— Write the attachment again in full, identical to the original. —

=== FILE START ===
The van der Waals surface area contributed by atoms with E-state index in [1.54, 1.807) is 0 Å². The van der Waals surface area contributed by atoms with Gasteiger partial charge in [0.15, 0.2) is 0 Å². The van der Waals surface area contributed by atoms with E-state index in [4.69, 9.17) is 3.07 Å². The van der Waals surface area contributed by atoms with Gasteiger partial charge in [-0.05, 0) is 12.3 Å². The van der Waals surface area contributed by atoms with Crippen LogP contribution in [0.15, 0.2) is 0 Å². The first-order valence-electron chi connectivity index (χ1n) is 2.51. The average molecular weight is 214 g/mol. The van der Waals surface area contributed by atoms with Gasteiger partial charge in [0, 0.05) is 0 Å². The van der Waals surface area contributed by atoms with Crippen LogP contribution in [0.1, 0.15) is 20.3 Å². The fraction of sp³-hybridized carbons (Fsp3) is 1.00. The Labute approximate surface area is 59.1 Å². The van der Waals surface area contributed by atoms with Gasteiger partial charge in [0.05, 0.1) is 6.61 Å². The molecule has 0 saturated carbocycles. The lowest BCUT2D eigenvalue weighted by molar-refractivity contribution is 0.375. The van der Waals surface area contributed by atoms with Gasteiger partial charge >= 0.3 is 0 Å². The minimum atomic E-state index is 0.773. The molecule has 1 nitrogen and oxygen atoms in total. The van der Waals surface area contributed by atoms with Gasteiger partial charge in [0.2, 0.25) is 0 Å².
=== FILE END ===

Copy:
The van der Waals surface area contributed by atoms with E-state index in [1.54, 1.807) is 0 Å². The van der Waals surface area contributed by atoms with Gasteiger partial charge in [0.15, 0.2) is 0 Å². The van der Waals surface area contributed by atoms with E-state index in [4.69, 9.17) is 3.07 Å². The van der Waals surface area contributed by atoms with Gasteiger partial charge in [-0.05, 0) is 12.3 Å². The van der Waals surface area contributed by atoms with Crippen LogP contribution in [0.15, 0.2) is 0 Å². The first-order valence-electron chi connectivity index (χ1n) is 2.51. The average molecular weight is 214 g/mol. The van der Waals surface area contributed by atoms with Gasteiger partial charge in [0, 0.05) is 0 Å². The van der Waals surface area contributed by atoms with Crippen LogP contribution in [0.1, 0.15) is 20.3 Å². The fraction of sp³-hybridized carbons (Fsp3) is 1.00. The Labute approximate surface area is 59.1 Å². The van der Waals surface area contributed by atoms with Gasteiger partial charge in [0.05, 0.1) is 6.61 Å². The molecule has 0 saturated carbocycles. The lowest BCUT2D eigenvalue weighted by molar-refractivity contribution is 0.375. The van der Waals surface area contributed by atoms with Gasteiger partial charge >= 0.3 is 0 Å². The minimum atomic E-state index is 0.773. The molecule has 1 nitrogen and oxygen atoms in total. The van der Waals surface area contributed by atoms with Gasteiger partial charge in [0.2, 0.25) is 0 Å².